Monday, August 15, 2011

Dane Dane Pe Likha Hai Khanewale ka naam

I planted a Chikoo (Sapodilla, Sapota) sapling in front of my house about four years back. It had a better fate than the other plants and now I can call it a small tree. Last year we got about half a dozen fruits. This year there were hundreds of buds. As they flowered and small fruits appeared I could not help hoping for a feast. The fruits grew in size and just as I put my tongue out to lick my lips in anticipation, the group of monkeys descended from nowhere and attacked the tree. They ignored our feeble attempts to shoo them off, bared their teeth, growled and intimidated us and proceeded to destroy the tree. They tore away the tender shoots, plucked the fruits, bit them and threw them down littering the ground and the ants had a good time for the next two days.

In spite of the attack quite a few young fruits remained and as they grew in size I felt that all was not lost. In my anxiety not lose more fruits to monkeys, I plucked a few which I felt were mature and kept them for ripening. They either shriveled and dried up or rotted. I left the remaining on the tree to ripen and vowed to offer half the yield to Lord Hanuman if he kept his troop away from my tree. He obliged. The young fruits were maturing and I had identified about a dozen as suitable for plucking soon but then every morning I found one or two of them hanging half eaten on the tree. I thought it to be some bird but one of my patients who saw the half eaten fruits said that it is the fruit bat’s work and advised me to pluck the remaining fruits before the bats finished them off.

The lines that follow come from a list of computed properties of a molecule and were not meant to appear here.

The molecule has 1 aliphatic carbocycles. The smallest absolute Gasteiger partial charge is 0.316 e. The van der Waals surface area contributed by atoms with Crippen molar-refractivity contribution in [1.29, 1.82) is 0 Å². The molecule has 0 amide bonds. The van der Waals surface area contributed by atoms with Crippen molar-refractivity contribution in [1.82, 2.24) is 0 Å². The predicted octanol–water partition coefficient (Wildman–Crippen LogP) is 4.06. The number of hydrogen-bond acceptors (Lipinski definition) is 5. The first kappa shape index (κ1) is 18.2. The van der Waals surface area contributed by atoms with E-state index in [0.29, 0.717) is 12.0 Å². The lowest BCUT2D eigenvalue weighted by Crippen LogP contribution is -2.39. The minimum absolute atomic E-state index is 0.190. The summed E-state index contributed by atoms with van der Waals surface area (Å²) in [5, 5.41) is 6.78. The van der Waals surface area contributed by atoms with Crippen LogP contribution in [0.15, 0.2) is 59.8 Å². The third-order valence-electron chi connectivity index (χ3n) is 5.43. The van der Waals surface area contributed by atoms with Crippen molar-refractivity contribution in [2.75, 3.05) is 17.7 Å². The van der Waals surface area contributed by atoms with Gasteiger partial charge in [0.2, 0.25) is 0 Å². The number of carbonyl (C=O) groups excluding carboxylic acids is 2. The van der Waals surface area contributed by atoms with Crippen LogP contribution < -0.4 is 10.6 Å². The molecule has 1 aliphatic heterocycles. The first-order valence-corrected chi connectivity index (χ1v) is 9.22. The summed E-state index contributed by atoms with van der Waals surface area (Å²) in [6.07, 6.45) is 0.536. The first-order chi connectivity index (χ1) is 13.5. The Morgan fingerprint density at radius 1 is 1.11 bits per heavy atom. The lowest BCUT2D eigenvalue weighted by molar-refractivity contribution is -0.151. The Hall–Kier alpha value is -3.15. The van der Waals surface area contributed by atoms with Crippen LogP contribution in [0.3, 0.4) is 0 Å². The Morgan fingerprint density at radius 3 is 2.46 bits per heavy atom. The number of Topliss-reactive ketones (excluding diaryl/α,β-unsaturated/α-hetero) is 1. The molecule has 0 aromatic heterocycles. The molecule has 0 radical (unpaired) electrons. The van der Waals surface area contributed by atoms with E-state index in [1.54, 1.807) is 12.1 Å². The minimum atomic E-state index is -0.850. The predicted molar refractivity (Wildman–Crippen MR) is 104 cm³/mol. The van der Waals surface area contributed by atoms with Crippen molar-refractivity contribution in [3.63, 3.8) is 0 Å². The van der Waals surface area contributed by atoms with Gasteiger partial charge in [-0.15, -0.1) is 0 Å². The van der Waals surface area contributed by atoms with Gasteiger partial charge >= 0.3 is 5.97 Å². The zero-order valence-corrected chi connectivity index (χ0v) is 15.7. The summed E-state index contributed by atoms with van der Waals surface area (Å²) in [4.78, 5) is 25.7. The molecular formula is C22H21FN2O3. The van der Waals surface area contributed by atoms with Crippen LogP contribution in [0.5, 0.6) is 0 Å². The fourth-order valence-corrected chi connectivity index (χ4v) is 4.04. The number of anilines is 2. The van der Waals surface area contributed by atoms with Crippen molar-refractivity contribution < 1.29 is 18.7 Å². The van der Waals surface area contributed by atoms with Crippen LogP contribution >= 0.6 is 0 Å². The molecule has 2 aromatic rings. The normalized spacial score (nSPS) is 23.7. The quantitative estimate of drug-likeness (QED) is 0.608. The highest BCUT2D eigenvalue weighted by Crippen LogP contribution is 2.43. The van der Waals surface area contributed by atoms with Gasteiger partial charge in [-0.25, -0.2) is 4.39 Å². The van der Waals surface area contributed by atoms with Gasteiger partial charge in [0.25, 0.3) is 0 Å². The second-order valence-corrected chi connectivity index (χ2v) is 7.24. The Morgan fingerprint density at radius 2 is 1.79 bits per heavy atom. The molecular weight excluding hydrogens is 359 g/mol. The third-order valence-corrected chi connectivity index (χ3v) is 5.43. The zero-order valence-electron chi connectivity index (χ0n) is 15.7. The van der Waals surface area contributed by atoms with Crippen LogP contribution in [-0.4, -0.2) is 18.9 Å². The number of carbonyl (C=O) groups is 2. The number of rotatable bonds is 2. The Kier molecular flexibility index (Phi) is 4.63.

This morning when I came out for my walk, I saw this fruit on one of the lower branches probably just after the bat had had its fill and left. By the time I returned from my walk the Bul Bul was flying around the fruit. When I came back with the camera the bird was not there but it was time for the wasp and fruit flies to fill their stomachs. The wasp remained on the fruit for nearly three hours. By afternoon the fruit was lying on the ground and the crow was pecking at it. I could hardly identify the fruit in the evening. It was a lump of red ants.

They say “dane dane pe likha hai khane wale ka naam” which I can translate as “Every grain bears the name of the one who gets to eat it”. My chikoo fruits have the names of monkeys, fruit bats, bul bul, wasp, fruit flies, crow and ant on them.

I plucked a few more this evening to try my luck and see if I can erase those names and put my name on them. If I fail again I will give up my claim.

After all, six species surviving on one fruit is better for this world than one species devouring hundreds.

No, the fruits are not sour. They are sweet, as honey. Really.

1 comment:

Ravi said...

Curious oval shape! Do you remember the big, extra sweet sapotas from the tree in the Southend house? If you are feeling sorry for yourself, please think of me - I have absolutely no hope of getting sapotas here - In fact I can't even get a decent mango. It has been years since I ate a good breed of mango like Alphonso or ರಸಪುರಿ.